Rob: You just signed Anthony Jay Sanders to the label, what can we expect on his upcoming release?

James: Anthony Jay Sanders is also in a band called The Island of Misfit Toys, which released their second LP, I Made You Something, earlier this year with our friends at Broken World Media. Corey had been talking to him about a potential solo record for a few days before looping me in the chat, but we knew we wanted to use him for Fear Mint Vol. 2. He’s got this Max Bemis/Say Anything cadence in his vocals which I really admire. I had the privilege to copy edit and layout the lyric book for I Made You Something and can attest Sanders’ lyrical themes are solid and multifaceted and the demos we’ve heard for this record are at times anthemic and others transgressive and confusing. It’s definitely a new sound for us and that’s such a good thing to have. Plus, there are allegedly like, ten guest appearances on this album from time-tested champions of our scene. So there’s that.

Anthony also FaceTimed me from the woods once and his Twitter presence is hilarious.

Rob: Do you see any series similar to Fear Mint coming in the future at all?

James: Fear Mint was probably the last bad pun I’m allowed to use for the purpose of business. It’s cool to do seasonal releases because not many labels do them outside the ubiquitous winter holiday ones, but I don’t know if our plans really include too many more series right now. These two volumes have been a blast to put together and curate and selling out of Vol. 2 in three hours was neat. We’ll see what we scare up next. I know I wanted to at one point do an audio drama -- told in letters -- set to instrumental music called Dear Mint but that was shelved five minutes after I thought of a new rhyme.

Rob: You personally have a ton of irons in the fire, writing for Modern Vinyl, hosting on the radio, doing Near Mint...how do you keep it all fresh?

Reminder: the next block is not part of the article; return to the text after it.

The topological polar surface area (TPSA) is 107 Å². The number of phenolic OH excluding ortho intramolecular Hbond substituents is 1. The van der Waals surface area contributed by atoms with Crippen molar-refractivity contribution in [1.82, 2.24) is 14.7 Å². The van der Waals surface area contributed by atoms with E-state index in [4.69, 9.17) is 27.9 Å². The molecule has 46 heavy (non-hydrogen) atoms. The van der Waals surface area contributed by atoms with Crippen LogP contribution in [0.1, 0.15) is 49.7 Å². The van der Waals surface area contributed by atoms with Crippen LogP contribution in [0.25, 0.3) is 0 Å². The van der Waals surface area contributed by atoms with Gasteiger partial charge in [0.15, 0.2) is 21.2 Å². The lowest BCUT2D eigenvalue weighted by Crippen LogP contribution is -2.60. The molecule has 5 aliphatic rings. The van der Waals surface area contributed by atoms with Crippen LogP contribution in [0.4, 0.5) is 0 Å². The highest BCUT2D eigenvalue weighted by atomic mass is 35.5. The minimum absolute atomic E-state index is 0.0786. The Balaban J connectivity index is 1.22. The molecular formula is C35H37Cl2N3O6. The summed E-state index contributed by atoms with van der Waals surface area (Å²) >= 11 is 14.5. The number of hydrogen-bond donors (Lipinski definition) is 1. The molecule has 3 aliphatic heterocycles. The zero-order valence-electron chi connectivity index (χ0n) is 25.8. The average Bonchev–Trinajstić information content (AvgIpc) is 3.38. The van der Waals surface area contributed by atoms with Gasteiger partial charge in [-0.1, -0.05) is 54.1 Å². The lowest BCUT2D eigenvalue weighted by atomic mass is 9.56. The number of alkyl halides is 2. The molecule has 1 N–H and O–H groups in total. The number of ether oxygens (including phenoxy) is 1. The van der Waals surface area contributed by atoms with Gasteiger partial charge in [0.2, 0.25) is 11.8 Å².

James: I honestly suck at time management, and I actually do way more than you listed, which is both really great and really scary. I’m a contributor to Alternative Press, a senior editor of my college newspaper’s Arts & Entertainment section, a freelance publicist, a facility supervisor at a university gym, and I also DJ for an hour a week, help co-host the Modern Vinyl Podcast and of course manage The Obsessives and help make sure Near Mint stays running. Most of the time this juggling happens across a sea of library and school-owned computers because I never want to be home for too long. It just makes me tired, but I’m working on staying happy and afloat.

I’ve given up a lot of my college experience to stick a landing in the music industry which has afforded me some incredible opportunities. PropertyOfZack let me write about having cerebral palsy in the scene once a month until it closed and I’m currently trying to write a 33 ⅓ book proposal about a blink-182 record. I just try to do things that interest me while also trying to maintain some healthy sense of self and a handful of relationships. I don’t know how well I’m doing the latter, but I’m working really hard to ensure the former is as honest and genuine as possible.

I want to keep fighting for a safer scene where everyone can feel included regardless of how they became interested in the scene in the first place. Even in DIY circles, we’re faced with issues of sexual abuse and intolerance in every way imaginable. I don’t really understand that. I’m not perfect, either, and welcome any advice and education. I want to use my platform to practice what I’ve learned, though.

The freshness comes from trying to gain a more informed perspective. I’m still getting there.

Rob: What are your favorite records not on Near Mint out right now?

James: That new State Champs record is nuts. Spencer Radcliffe put out a record called Looking In on Run for Cover which is worth a listen. Alex G’s Beach Music has been on heavy rotation and Jackson won’t stop tweeting about it, so consider that a healthy endorsement. I’m honestly really stoked on that new Justin Bieber album, but until then, you can catch me listening to this band from Portland called Sancho.

Rob: Where do you see Near Mint this time next year?

James: I’d like to focus on being that “art collective” I’ve said we are in a thousand press blasts. I’d love to help Anthony reach similar heights to the Obsessives. We’re in possible talks about another full-length album from a familiar name, so we’ll see if that comes through. I had a dream we signed Everyone Everywhere, but that probably won’t happen. Honestly, I just want to keep doing what we’re trying to do, but play our long game a little better. I want to see our bands on Spotify playlists, on kids’ T-shirts at shows, on tour with Weezer. Until then, keep an ear to the ground and we’ll keep mailing you mints.

#NearMint #JamesCassar #Rob1340 #LabelsWeLove